So Seabergh and the Treadwells traveled to New Orleans to hit all the classic spots and try all the best po’boys while also finding inspiration in the city’s classic cocktails and drinking culture. They brought that knowledge back to The Lollipop Shoppe, which serves everything from catfish to surf and turf to the less-common Debris Fries—potatoes smothered in shredded roast beef and gravy.

The drinks read like a top 10 of New Orleans, with classics like the Sazerac, French 75, mint julep, hurricane and daiquiri. They also dusted off a few that had fallen out of favor, like brandy crusta, absinthe frappe, and an all-day bloody mary.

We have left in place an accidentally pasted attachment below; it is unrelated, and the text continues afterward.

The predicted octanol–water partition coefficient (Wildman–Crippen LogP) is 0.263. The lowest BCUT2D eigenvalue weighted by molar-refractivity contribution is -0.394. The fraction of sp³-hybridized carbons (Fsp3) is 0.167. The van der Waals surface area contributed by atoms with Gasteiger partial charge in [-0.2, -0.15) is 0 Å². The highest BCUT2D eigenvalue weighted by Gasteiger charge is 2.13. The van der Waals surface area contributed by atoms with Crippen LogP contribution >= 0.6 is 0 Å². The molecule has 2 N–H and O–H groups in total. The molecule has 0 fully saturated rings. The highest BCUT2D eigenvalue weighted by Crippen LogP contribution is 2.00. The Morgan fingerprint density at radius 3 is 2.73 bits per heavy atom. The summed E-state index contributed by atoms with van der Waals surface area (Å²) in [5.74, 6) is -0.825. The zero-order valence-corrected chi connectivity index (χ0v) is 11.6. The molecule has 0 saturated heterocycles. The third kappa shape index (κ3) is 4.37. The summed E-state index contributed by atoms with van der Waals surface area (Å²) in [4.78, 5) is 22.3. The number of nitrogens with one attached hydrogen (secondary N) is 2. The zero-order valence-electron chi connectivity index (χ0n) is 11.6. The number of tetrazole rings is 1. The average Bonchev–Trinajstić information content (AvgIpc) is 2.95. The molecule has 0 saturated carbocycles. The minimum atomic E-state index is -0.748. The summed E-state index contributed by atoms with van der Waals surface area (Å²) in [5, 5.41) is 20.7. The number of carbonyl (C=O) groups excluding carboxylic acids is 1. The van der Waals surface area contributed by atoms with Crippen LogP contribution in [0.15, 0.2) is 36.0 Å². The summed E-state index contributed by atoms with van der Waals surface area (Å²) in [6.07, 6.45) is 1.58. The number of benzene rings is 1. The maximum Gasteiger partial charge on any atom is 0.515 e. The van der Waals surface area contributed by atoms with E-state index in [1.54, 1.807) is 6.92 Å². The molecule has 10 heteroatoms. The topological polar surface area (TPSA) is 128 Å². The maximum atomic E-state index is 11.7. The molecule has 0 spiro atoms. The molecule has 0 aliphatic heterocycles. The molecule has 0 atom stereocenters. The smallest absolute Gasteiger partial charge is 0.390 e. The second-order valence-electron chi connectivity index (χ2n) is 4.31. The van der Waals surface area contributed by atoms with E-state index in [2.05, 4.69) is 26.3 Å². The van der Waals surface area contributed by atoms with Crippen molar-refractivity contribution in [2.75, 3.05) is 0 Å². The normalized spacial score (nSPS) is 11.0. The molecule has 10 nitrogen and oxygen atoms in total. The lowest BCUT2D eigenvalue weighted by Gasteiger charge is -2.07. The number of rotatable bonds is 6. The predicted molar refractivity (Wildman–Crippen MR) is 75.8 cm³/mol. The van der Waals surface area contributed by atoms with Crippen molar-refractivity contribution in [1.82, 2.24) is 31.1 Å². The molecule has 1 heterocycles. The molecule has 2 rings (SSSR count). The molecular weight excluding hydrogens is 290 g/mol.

To pull off the tightrope act of a cozy neighborhood bar crossed with a destination live music venue, The Lollipop Shoppe retooled the kitchen equipment and expanded the bar for more complicated preparations. The design of Dig A Pony didn’t need a lot of work, but they wanted to aesthetically freshen it up with more lively art and colorful splashes of psychedelia to make it their own. New paintings by Samuel Farrell grace the back booth-lined walls, while Nicky Kriara put in custom mosaic tile installations.

Over the coming weeks, The Lollipop Shoppe will expand operations with a to-go food menu to serve the neighborhood. It will also open for lunch, happy hour and shows seven days a week. Part neighborhood bar, part concert experience, The Lollipop Shoppe wants to serve both crowds and carve out its own community identity, just like Fred Cole.